I’ve been combing through old blog posts, preparing for The Big Read in San Miguel de Allende of The Shadow Queen this coming January. For one, I need to have my website in order, especially the posts that relate to that novel. I also need to refresh myself on the process I went through in writing it. It has been a moving exercise.
As soon as this is done, I will need to begin crafting my keynote speech. February will be upon me in no time. It seemed appropriate that in combing through my website I happened upon an interview I gave on Jane Friedman’s blog some time ago. In response to Kristen Tsetsi‘s question on public speaking, I outlined my process. I share it here — with some additional stories of things I’ve learned since.
Q: A reading, you’ve said, is more like a talk, an opportunity for the author to engage with the audience. What five pieces of advice would you give authors about to deliver their first reading/talk?
Most writers are introverts and find public speaking daunting. Take heart! Introverts are, as a rule, excellent public speakers, but only because they prepare like crazy.
Here is my process …
Write the talk: every word of it
Put a lot of time into writing a good talk. Write out every word of your presentation. Aim for only about five to ten minutes of reading, and the rest of it talk, leaving time for about fifteen minutes of Q&A at the end. Type the sections of your book you plan to read into your speech.
In general, people love to laugh, and self-deprecating humor goes over well. Remember that you are there to entertain. Readers enjoy personal accounts about the process of creation.
People like to be participants, so ask questions: engage the audience.
Prepare a few funny questions to suggest at the end, should your audience be shy to speak up during the Q&A.
Your entire talk/reading should be about thirty to forty minutes.
Read the talk out loud: every word of it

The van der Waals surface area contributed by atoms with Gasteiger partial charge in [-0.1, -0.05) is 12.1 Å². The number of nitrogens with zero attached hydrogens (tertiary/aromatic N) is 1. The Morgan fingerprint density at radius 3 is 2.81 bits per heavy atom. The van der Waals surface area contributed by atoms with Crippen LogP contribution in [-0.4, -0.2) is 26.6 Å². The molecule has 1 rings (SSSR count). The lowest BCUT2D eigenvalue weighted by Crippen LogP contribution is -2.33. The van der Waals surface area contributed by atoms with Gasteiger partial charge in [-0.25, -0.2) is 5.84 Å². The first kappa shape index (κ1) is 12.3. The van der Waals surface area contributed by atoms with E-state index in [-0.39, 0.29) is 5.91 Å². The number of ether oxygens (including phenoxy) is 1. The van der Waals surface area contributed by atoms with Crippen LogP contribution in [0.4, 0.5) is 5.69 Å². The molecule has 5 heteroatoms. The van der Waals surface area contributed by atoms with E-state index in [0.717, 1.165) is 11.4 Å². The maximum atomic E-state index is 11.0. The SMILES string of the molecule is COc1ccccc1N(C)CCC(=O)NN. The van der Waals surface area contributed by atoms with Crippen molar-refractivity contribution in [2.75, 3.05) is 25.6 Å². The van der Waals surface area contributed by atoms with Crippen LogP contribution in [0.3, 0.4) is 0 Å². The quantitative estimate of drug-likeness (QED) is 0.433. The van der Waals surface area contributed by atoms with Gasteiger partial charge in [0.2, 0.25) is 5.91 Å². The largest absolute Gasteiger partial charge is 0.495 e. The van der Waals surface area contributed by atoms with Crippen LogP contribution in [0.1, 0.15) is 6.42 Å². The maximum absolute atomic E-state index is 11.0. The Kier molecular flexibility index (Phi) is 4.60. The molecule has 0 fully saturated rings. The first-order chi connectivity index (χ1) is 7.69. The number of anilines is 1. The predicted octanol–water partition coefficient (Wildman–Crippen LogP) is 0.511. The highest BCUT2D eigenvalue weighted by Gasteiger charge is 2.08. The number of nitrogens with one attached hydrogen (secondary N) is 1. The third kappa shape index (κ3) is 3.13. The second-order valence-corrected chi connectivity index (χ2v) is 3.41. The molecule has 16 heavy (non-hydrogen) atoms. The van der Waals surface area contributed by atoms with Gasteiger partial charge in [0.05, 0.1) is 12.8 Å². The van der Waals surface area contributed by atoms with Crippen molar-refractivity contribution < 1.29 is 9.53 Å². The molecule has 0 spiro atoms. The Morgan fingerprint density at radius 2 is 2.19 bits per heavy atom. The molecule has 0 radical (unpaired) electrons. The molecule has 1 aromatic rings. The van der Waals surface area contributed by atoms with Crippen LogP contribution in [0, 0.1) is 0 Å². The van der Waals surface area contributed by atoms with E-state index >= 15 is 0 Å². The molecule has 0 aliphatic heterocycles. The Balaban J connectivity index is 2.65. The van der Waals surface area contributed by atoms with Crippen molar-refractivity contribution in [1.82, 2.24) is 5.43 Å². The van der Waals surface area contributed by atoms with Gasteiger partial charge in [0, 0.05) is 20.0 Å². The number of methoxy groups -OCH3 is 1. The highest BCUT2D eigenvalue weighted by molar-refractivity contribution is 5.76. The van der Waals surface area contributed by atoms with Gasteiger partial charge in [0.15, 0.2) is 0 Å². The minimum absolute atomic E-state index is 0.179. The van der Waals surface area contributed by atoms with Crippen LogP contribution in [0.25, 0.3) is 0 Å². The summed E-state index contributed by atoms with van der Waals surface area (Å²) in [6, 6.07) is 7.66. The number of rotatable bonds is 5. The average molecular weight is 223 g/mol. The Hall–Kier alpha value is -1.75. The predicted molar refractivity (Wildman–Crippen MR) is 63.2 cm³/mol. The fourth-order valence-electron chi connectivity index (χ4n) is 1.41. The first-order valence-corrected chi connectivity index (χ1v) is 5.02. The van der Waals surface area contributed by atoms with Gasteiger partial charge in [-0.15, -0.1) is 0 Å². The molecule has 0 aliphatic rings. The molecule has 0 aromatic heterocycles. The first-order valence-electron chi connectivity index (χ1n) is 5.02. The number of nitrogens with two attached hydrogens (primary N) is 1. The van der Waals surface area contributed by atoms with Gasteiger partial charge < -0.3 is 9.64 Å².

Read your talk out loud slowly. Edit the passages you are going to read from your book to make them easy for you to read, as well as easy for listeners to understand. Change words you find difficult to pronounce or stumble over. Think of this as theater. A passage read out loud comes across differently from a passage one reads to oneself silently, so adjustments must be made.
Print the talk out in big bold type
Convert your talk to large bold print, and break each paragraph into sentences. Print out your talk and assemble it in a binder. Dog-ear each page so that the pages are easy to turn.
(I wrote about my speaking process in a blog post here, “Finding focus.”)
Rehearse the talk, over and over
A natural, relaxed presentation is achieved with lots of preparation. A few days before your talk, read in front of a mirror, sweeping up from the page with each sentence to meet your own eyes. The day of the talk, do this two or three times. (A caution about going hoarse, however!)
Slow down as you read—don’t race through it.
Try on what you’re planning to wear—is it comfortable? Do you feel good in it? Do you feel like yourself?
Prepare to present the talk … and to expect glitches
Getting comfortable with public speaking comes with practice.
When I was first published, I read and was greatly helped by Never be Nervous Again by Dorothy Sarnoff, who advises speakers to think of the following mantra before a talk: “I’m glad I’m here, I’m glad you’re here, and I know what I know.” Try it! Don’t dread a crowd; embrace it. (I highly recommend this book.)
The most important rule-of-thumb: enjoy yourself — but most of all enjoy the people who have made an effort to come see you …
… including the snoring fan slumped in the front row.
This happens! For amusing stories from actors, read this. (Confession: I’ve once or twice been that snoozing person in the audience myself. When the eyelids start to droop, it can’t be helped!)
I’ve learned that giving out door prizes throughout a talk is not only fun — Who doesn’t love a door prize? — but keeps everyone on their toes.
Find out what the venue is going to be like. Ask for a mike if the group is going to be large. This will allow you to have a more emotional range in your reading. I like to be able to dramatically whisper, for example.
If you plan to give a visual presentation (such as Powerpoint), expect that there will be glitches with the equipment. In my experience, this never fails to happen, and sometimes too with mikes. I’ve learned to bring my own computer, portable projector and cables just in case. If only there was a portable mike one could have on hand, as well.
Plan what you will do in case only one or two people show up. Offer to go to a cafe for a one-on-one chat, for example. Consider this your rite of passage: every author goes through it.
Some of my most memorable talks have been to very small and intimate groups.